Inconvenient, sure, but also convincing

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Inconvenient, sure, but also convincing


It’s always been hard for me to understand why the American right-wing flies into such a frothing rage over environmental protectionism. The implication is that only socialists out to destroy capitalism as we know it would care about the planet, and by extension the human race.
Unfortunately, one of the most successful of the anti-environmental corporate smear campaigns has been against climate science. But at last a knight is riding in with a new movie to fight misperceptions and misinformation. A knight named Al Gore.
Since the 2000 election Gore’s image has been one of, as John Stewart has put it, “a hologram.” He’s supposed to be a boring nerd. But get this nerd going on his issue (and pair him up with a good editor) and he’ll surprise you. Gore has been working on climate change for over three decades, and the presentation of his conclusions that is “An Inconvenient Truth” is infinitely more interesting that any lockbox.
Most of the film is a recording of Gore’s long-running traveling slide show about climate change, which he has been performing since before becoming vice president.
Gore starts with an assessment of the damage the corporate world has done to public perception. Over 50 percent of the articles in the press about global warming call into question the phenomenon’s very existence. But in a survey of a random selection of hundreds of scientific papers on the subject, that percentage was zero. Gore makes it crystal clear that the debate on whether global warming is happening is well and truly finished.
The most shocking illustration is a graph of changes in carbon dioxide and temperature. Gore shows the cyclical, natural changes in these measurements. Then he shows how far above the upper point on the graph humans have driven them ― with a cherry picker lifting him a dozen feet off the ground.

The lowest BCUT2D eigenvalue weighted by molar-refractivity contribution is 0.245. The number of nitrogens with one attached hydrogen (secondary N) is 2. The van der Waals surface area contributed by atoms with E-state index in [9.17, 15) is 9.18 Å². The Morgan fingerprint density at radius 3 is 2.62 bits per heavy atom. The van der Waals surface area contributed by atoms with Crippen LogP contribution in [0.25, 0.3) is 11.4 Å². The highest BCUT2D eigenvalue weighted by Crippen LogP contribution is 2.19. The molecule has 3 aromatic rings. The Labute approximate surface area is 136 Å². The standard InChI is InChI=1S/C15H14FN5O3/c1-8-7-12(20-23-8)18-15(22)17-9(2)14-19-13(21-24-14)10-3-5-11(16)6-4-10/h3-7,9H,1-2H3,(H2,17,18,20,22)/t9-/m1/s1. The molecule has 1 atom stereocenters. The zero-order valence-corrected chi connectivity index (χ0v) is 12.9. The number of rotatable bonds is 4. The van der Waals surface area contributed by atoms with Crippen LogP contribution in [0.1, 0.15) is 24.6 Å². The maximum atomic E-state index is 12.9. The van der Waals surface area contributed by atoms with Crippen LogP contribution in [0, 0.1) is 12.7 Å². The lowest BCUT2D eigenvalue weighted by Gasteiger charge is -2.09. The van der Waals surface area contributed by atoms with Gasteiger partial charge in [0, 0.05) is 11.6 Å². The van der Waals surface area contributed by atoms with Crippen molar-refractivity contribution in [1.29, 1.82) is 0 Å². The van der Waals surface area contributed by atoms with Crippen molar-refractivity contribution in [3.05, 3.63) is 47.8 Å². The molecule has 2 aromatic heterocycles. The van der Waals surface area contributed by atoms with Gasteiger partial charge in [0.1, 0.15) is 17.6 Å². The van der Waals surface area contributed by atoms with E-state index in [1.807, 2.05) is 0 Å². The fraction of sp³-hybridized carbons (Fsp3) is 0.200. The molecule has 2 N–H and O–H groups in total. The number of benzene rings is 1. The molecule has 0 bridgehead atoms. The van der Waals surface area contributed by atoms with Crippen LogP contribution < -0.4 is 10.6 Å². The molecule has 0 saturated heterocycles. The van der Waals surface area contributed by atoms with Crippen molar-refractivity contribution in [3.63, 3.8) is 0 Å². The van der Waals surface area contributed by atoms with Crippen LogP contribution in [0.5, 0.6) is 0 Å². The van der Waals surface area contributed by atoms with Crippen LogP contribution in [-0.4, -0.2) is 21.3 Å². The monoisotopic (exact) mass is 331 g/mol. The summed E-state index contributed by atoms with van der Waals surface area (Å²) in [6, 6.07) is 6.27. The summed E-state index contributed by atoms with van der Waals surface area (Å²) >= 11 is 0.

Gore also compares the attempt by big business to bamboozle the public on this issue to tobacco companies’ absurd but effective lies about the effects of cigarette smoke, an astute comparison.
What the effects of global warming will be, however, is less clear. Gore ties the devastation of Katrina and the recent extreme increase in the number of annual hurricanes to the temperature change in the world’s oceans. This is plausible, but not definite. More clear is that the melting of glaciers is causing the complete disappearance of islands in the Pacific and is contributing to today’s unprecedented global mass extinction event.
There are a few sections, mainly about Gore’s childhood and family life, the film could have done without ― these stink of politics and weaken the film’s message.
But a few wasted words don’t keep this from being the first frank confrontation of the world’s most dangerous and widely ignored problem. “An Inconvenient Truth” is the most important documentary in years ― truly a cinematic “Silent Spring.” If you have questions or doubts about global warming, your first step should be to see this film. Your second should be to make it matter ― turn off the lights during the day, drive less, use less hot water, contact your representatives. This movie tells the truth, but a principled stand is going to be very inconvenient.

by Ben Applegate
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